Your organization has a number of engaged and enthusiastic volunteers or online ambassadors, many of whom will become donors over time with appropriate recognition and cultivation. As a starting point, talk with your stewardship team about offering in-kind recognition in your annual report for volunteering or promoting the work of your organization on social media. By inviting these audiences to become “insiders” within your organization, they will feel more engaged and involved and thus more likely to match their enthusiasm with financial donations over time.

Meet Donors Where They Are

BWF’s research reveals that social media is a great equalizer in terms of donor outreach. Donors of all ages, income levels, educational attainment, and geographic regions are engaging online with organizations they care about. While the pandemic has highlighted some significant gaps that remain in the digital divide, it has also made online interactions more accessible to more and more donors. Even better, more donors are comfortable engaging with organizations they support via social media in the form of attending virtual events, commenting on social media posts, and sharing accomplishments of their favorite nonprofits with their online networks.

Your organization should have a clear digital outreach and engagement plan for constituents that includes goals related to donor acquisition and warmth or inclination based on online interactions. Be sure to integrate any efforts that your marketing team (within or external to development) is undertaking already and consider ways in which you can use this information to advance relationships. For example, can you pull a report quarterly that shows which of your base-level donors have increased their digital engagement score by at least 30 percent and send targeted email appeals to encourage gift renewal or upgrades? Your organization will realize a great deal of efficiency by developing and executing strategies based on segmentation protocols or donor persona mapping.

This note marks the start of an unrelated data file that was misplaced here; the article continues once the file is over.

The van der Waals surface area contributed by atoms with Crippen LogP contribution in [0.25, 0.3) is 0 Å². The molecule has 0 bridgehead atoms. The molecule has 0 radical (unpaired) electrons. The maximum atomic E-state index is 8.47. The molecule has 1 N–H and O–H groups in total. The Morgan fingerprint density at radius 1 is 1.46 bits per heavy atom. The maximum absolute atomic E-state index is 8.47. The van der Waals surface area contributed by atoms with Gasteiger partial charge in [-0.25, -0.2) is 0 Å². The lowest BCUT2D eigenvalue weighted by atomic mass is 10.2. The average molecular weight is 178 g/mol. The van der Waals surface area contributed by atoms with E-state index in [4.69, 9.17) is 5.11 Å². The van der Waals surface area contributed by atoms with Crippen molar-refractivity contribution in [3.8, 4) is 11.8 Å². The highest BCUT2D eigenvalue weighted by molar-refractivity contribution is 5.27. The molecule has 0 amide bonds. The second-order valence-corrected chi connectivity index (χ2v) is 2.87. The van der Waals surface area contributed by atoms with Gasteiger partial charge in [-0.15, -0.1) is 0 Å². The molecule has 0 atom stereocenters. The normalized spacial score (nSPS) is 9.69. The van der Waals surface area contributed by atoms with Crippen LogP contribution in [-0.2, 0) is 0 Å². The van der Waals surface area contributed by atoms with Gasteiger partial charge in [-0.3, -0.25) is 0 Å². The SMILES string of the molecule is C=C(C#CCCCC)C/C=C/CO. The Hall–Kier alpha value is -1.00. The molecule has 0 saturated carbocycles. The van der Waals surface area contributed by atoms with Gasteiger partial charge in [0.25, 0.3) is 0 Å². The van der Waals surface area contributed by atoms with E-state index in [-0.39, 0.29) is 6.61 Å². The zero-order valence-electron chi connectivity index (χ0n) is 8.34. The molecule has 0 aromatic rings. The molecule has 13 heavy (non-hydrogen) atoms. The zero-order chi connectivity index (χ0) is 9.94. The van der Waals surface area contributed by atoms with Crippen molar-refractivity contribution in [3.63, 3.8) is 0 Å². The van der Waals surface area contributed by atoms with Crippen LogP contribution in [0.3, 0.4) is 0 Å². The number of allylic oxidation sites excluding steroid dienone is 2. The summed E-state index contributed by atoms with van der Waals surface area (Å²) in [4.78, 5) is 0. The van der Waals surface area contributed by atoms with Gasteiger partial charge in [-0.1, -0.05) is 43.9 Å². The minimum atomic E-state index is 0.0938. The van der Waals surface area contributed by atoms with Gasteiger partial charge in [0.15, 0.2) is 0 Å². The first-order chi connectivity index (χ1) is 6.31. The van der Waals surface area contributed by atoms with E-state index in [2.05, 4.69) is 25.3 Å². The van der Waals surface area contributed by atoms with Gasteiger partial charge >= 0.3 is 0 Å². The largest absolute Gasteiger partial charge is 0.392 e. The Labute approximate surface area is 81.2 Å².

Establish Consistent Stewardship Practices

Your organization needs strong stewardship practices that incentivize new and returning donors to continue to engage with your organization. Consider the following strategies that are strongly correlated to retention of base and mid-level donors:

  • Send a first-time donor welcome packet: New donors, regardless of level, should receive an extra level of donor treatment to welcome them to your organization and encourage them to stay involved. This could be in the form of an additional welcome letter with a message from organizational leadership (or a key volunteer/brand ambassador), a very small physical gift or virtual badge, or a link to a donor-specific microsite that provides additional resources and information about your organization. The objective is to create a feel-good moment and sense of community immediately once someone engages as a donor.
  • Create a subscription model with incentives or bonuses outside of one-time giving: Consider kickstarters or crowdfunding campaigns—donors to these know exactly what they will receive as a result of their gift. To encourage return giving and build community, consider something similar. Can you create a loyal giving reward? Ideas include: tagging a 5+ time donor (with consent) on social media channels, reaching out to donors who have given 4+ years and inviting them to be highlighted in an upcoming newsletter, or sending out end-of-year notices to all donors that summarizes their current giving and informs them of the next giving level (cumulative or consecutive giving milestones) that they are close to achieving.
  • Pair new donors with engaged volunteers and donors: Many organizations struggle with how to engage their donor constituency so they feel more involved and cohesive, outside of their direct connection with organizational staff. In fact, BWF’s research shows that donors with connections to other donors are more likely to be significant supporters than those with fewer linked connections. Explore creative options to pair your new donors with those who have supported your organization for a long time. This could create informal mentorship opportunities for younger donors and, if executed well, will result in donors feeling more engaged with your organization for a longer period of time.


Today’s donors are savvier than ever, which can make long-term donor retention feel challenging. By redefining your base, broadening your outreach strategies, and enacting creative and comprehensive stewardship processes, your organization will be well situated to expand and retain donors at all levels.